117.7.2002 13:31

> How could officials posibly track down P2P-users? Once they have an IP adress, they just have to ask the ISP which one of their users is using this IP at this time. If the police is asking, the ISP can't hold the data.


Pio2001

128.7.2002 7:32

I'm only 'carrying on' with you, loaded, you have a fine nick. "I shink..(hik!)....I shink I'mma bit (hik!) loaded.....(hik!)...No wait! I am (hik!).. I am...(hik!) NOT 'loaded'.....who ish youze (hik!) callin' "loaded" (hik!) anyways? (hik!) You wanna punchh inna (hik!), inna nose?...(hik!)" I repeat, I'm just *joking* with you, loaded. Have you seen the latest news re: Michael Jackson lately? (Mr. 'Thriller' himself). He's in the media bitching and moaning about how Sony Music has 'abused' and taken advantage of him, as an artist, for years and years. He called their practices "devilish". I think he's seeking compensation. Which is really weird when you consider that Michael Jackson own the publishing rights to the entire mainstream BEATLES' catalogue! (What's wrong with this picture?) The remaing Beatles, arguably the most influential recording act *ever*, don't own the rights to their own songs, - to the songs that turned the world on its collective ear - Michael Jackson does! (I wonder what he had to pay EMI/Parlophone/Capitol/Apple for the privilege?) Every time a Beatle album gets sold (still plenty), Michael J. scoops up a royalty. Makes you wonder. -- Klingon(hik!)Agent --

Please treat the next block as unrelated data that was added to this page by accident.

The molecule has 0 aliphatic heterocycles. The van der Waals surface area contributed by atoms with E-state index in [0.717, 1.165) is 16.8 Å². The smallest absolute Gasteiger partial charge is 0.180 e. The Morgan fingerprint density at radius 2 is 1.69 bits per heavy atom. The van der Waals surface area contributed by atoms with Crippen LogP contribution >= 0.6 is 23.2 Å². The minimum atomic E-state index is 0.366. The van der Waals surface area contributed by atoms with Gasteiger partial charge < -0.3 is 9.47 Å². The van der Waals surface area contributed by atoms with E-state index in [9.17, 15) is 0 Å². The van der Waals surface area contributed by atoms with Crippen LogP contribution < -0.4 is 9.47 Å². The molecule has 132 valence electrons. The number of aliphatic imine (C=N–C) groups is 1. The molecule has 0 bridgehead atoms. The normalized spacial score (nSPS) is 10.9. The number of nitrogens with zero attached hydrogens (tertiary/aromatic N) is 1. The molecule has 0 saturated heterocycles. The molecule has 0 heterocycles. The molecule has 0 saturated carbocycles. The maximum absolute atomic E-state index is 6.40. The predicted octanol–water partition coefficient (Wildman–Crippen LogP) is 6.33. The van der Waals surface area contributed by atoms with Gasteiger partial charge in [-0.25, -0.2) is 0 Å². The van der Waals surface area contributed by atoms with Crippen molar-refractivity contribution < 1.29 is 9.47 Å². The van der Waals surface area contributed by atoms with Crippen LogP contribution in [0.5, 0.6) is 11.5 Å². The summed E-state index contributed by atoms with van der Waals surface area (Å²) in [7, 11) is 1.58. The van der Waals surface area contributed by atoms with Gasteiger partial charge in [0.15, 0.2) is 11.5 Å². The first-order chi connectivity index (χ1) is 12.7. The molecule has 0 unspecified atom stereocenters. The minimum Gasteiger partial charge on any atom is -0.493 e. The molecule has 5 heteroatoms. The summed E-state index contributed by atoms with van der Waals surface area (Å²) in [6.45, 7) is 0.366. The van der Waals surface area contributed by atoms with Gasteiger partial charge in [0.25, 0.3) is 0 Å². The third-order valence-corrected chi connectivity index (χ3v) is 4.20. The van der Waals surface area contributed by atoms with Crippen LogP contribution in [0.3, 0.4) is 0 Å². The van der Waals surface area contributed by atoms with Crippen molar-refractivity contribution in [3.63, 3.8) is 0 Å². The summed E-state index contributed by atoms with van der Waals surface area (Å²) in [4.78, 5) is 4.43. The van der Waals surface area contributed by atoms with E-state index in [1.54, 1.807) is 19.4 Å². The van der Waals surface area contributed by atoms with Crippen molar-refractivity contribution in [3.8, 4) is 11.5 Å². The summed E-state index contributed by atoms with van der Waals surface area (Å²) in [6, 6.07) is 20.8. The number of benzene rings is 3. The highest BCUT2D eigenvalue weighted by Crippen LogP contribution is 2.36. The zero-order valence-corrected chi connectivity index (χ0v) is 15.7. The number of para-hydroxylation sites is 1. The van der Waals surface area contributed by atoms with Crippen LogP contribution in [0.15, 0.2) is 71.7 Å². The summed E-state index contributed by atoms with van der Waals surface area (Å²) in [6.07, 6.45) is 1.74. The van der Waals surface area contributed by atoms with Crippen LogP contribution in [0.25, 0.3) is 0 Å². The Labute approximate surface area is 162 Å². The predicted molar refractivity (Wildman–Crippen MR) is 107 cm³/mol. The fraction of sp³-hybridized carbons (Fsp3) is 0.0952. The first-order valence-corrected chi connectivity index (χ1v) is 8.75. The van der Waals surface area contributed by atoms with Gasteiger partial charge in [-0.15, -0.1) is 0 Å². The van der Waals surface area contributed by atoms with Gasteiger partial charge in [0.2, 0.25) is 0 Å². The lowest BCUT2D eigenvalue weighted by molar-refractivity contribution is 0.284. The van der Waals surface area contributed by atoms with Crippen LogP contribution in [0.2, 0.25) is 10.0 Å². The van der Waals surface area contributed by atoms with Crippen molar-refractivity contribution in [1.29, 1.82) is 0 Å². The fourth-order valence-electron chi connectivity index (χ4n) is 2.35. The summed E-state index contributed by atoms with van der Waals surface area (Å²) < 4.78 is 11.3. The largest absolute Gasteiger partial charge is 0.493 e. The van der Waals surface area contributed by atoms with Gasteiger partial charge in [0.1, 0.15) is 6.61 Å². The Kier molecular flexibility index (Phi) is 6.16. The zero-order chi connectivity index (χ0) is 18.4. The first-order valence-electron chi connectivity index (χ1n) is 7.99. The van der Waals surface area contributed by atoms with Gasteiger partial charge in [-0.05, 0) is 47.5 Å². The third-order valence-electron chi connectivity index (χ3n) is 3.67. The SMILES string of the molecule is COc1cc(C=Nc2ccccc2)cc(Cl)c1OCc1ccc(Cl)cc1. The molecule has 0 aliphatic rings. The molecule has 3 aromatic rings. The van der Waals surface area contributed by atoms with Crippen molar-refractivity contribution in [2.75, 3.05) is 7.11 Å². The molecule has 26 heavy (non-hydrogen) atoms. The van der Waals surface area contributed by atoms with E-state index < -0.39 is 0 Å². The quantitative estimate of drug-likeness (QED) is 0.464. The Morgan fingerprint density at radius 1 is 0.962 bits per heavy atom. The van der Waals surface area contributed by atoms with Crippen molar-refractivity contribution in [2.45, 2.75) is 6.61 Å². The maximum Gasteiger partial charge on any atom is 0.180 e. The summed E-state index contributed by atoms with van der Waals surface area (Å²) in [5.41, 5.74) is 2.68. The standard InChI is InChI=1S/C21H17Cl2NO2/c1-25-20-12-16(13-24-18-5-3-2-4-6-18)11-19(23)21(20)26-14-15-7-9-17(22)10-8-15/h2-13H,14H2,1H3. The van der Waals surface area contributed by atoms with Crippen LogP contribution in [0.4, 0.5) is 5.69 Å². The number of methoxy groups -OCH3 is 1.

1311.7.2002 11:45

It is nice to hear that Michael Jackson is angry at Sony, but he is only upset becaüse they did not promote his album enough. Apparently it is racist to not promote a crappy album....... Anyway, I am abroad at the moment, and this bloody computer I am using has its letter mixed up, so I will be brief. Loaded has nothing to do¨n England anyway, with being drunk. It is to do with money, although I am not professing to have loads, I just like the sound of the word....

1412.7.2002 3:01

No problem, loaded, enjoy your trip - plenty of time for posting when you get back. Yeah, MJ is whining & bitching (and trying to scrounge up public support -- the poor lil' impoverished millionaire -- that Sony doesn't 'treat him right'. Sony says that Jackson owes *them* millions! (How did that come about? "Front" money?). Sony also says that MJ gets a *far* better deal from them than is standard in the industry with other established artists. According to the ET Television show, Sony normally pays their artists 12% of the wholesale price of each album sold, while Michael gets a *whopping* 50% (!!). The show said it costs an estimated $1 million per week just to maintain MJ's Funny-Farm...(er)... I mean his 'Fantasy Land' or whatever-it's name is. (Ever notice MJ's nose? If it gets any smaller, you won't be able to see it). I think he wears sunglasses even in dark rooms. But I'm getting offtopic.....(heh-heh) K.A.

1513.8.2002 13:47

THEY WILL NOT WIN THIS TIME LONG LIVE THE P2P